A few days ago my son, Jack, said “growing up poor was awesome.”
I pressed him to explain what the hell he was talking about. As far as I’m concerned being poor is not awesome, it’s not even kind-of-cool. Being poor sucks and ranks right up there with having the chicken pox.
First, I want to state, we have never been poor. When Jack and Mary were little, we were clinging to the lower end of middle class but we were never poor. Jack and Mary however, love telling stories about their glorious, impoverished, redneck childhood.
When they were little, we never went on vacations. Instead, we spent almost every weekend in the summer playing in the creek not far from the house. I would pack up their friends, Bryce and Kay, some cheap red sodas and crackers. They would slide around on the little rock water fall for hours and we would catch army’s of crawdads, then then turn them all loose.
One winter we couldn’t afford to go to the skating rink in Little Rock so we tried to make one in the yard with a giant piece of plastic and the garden hose. It didn’t work but we laughed a lot.
All their clothes came from Wal-Mart. Until Jack was in 6th grade. The whole family was ridiculous proud of his first expensive pair of shoes. Alex paid $80 for a pair of And One basketball shoes. The entire team was impressed. Back then, it was a really big deal when anyone at Fountain Lake got a new pair of Nikes much less And Ones.
Ok, we were pretty broke most of the time. The kids never qualified for free lunches but I do remember, after church we would roll through the Burger King drive through and get one happy meal. One child got the burger and one got the fries and they split the drink. A two happy meal day was a really big deal.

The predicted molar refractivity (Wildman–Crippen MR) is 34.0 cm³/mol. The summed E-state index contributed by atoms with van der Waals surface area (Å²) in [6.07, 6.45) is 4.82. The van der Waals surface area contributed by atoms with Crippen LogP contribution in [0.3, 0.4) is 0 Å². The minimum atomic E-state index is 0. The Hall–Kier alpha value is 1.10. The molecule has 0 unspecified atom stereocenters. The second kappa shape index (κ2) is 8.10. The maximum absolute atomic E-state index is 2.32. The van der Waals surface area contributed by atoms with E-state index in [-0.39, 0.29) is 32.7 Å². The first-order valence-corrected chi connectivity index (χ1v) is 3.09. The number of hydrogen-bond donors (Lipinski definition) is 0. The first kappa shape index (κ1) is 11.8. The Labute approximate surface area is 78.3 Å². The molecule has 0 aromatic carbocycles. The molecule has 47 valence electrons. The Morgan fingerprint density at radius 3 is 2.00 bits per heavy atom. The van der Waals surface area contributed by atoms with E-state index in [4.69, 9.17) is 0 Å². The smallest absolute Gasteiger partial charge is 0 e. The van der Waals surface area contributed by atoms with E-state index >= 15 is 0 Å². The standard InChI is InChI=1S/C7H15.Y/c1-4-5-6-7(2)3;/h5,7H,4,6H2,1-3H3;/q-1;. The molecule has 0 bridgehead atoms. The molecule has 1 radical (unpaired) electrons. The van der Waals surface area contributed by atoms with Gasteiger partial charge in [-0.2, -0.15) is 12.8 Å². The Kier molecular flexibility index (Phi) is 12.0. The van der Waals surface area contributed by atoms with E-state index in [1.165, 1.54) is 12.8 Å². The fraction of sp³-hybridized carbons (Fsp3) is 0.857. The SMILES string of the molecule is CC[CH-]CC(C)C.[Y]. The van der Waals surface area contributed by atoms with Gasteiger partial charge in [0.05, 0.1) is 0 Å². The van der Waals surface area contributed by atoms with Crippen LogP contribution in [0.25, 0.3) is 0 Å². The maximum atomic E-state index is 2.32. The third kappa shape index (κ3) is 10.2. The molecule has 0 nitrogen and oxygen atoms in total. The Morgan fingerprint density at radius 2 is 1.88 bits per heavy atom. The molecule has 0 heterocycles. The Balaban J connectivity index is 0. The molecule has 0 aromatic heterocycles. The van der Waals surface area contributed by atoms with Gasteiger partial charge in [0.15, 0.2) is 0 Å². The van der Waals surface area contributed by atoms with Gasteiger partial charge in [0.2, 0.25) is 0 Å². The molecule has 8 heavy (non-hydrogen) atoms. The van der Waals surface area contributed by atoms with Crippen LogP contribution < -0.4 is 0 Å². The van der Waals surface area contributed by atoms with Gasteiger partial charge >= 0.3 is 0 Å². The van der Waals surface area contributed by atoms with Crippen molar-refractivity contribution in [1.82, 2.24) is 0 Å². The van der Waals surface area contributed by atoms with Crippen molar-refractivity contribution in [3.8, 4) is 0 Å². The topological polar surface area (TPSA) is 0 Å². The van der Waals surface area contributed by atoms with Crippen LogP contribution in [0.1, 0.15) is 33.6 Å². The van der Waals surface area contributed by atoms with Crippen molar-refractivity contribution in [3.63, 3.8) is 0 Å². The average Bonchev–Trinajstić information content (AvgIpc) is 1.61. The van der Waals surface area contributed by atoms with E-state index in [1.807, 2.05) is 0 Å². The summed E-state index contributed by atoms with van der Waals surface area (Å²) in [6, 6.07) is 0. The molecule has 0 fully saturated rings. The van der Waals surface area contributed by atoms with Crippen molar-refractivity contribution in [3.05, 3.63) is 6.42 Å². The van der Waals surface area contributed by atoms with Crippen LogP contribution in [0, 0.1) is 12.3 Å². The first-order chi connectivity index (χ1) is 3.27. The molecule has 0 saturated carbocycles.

At least once a year Alex had to pawn his 9 mm hand gun so we could buy school supplies (those cost 120 for both kids) or buy Christmas presents. But we always paid off the loan and and got his gun back. Good news now Alex has an arsenal and he hasn’t pawned anything in years.
But all their friends were in the same shabby economic party barge so they didn’t realize just how broke we were. We had food, electricity and a lot of fun. I grew up wealthy so at least once a week I had a meltdown but the truth is the kids were really, really happy and well adjusted.
The really great thing about kids who grow up on a shoe string….they are very easy to impress. Great big malls, elaborate Christmas lights, concerts and nice shoes make them so happy.
Kids who grow up with money, in big cities, are rarely in awe…of anything. They’ve already seen better. But poor kids are pretty excited about everything, they’re amazed, the recognize the beauty, they marvel and smile.
My youngest son, Sandor, still says, “Oh my goodness” when we walk into the Hot Springs Mall at Christmas time. And our Mall is tiny, but Sandor who is nine, thinks its magical. (And yes, he really says “oh my goodness”, he also plays football so don’t make fun of him.) Imagine how he’ll react when he sees Rockefeller Center or Big Ben.
Maybe Jack and Dolly Parton are right. There is a noble magic to growing up almost poor. I just hope that sense of wonder and awe stay with my kids for the rest of their lives.